Grasslands expanded on the Indian sub-continent in the late Miocene. Dating is a key priority in order to compare the timing of the expansion between regions and to evaluate possible causes of the transition. Here we take a new look at old records from around Pakistan, India, and Nepal on land and update the age models to the current paleomagnetic timescale. These are then compared to new records from marine sediments of the Indus Fan. Based on microfossil appearance and paleomagnetic constraints, the timing of the C4 transition is found to be asynchronous across the Indian subcontinent, initiating in southern India at around 7.2 Ma, proceeding to northern Pakistan and India around 7.1 Ma, and reaching Nepal by about 6 Ma. This grassland expansion appears to post-date a collapse in atmospheric CO2 levels, but may have contributed to the collapse because grasses are much more efficient at sequestering CO2 than the forests and shrubs that preceded them.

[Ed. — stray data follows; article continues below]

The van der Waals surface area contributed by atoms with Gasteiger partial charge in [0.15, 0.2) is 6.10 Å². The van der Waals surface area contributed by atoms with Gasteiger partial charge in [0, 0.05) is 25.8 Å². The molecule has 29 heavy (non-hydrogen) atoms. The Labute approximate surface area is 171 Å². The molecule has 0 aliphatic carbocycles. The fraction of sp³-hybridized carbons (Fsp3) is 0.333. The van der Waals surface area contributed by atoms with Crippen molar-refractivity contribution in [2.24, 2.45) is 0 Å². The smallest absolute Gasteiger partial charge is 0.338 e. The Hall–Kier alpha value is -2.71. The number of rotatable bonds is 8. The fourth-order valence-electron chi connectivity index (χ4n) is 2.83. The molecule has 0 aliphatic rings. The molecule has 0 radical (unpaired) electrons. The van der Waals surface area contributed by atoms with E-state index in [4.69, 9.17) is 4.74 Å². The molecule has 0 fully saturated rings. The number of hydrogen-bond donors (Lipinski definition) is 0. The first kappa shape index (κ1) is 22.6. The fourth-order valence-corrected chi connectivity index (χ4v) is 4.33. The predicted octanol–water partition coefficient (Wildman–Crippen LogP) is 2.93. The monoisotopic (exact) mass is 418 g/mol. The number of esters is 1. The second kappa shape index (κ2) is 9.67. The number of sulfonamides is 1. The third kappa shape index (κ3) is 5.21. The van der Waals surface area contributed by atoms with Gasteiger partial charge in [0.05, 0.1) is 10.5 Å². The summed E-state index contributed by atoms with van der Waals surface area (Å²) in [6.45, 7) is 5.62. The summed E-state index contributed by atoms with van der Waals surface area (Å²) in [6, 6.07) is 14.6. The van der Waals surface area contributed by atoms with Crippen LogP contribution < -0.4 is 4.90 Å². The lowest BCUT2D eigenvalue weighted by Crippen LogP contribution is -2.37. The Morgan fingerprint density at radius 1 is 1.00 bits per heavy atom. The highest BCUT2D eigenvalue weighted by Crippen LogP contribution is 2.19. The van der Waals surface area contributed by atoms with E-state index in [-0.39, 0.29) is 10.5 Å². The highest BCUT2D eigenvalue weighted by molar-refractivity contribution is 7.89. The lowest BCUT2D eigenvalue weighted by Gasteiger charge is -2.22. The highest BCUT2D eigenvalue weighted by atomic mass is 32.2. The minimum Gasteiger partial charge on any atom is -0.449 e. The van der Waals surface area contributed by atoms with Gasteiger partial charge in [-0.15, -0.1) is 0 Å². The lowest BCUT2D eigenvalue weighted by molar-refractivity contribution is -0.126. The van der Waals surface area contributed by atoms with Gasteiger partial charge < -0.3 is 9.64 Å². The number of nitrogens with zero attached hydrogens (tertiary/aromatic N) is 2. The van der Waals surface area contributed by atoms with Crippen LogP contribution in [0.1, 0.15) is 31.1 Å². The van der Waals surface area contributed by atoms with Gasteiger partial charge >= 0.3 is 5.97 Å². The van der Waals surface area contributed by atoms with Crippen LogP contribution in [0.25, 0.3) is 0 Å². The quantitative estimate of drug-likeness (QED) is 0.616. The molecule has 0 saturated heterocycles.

Prof. Tauxe is a Distinguished Professor of Geophysics in the Geosciences Research Division at Scripps and a Member of the US National Academy of Sciences.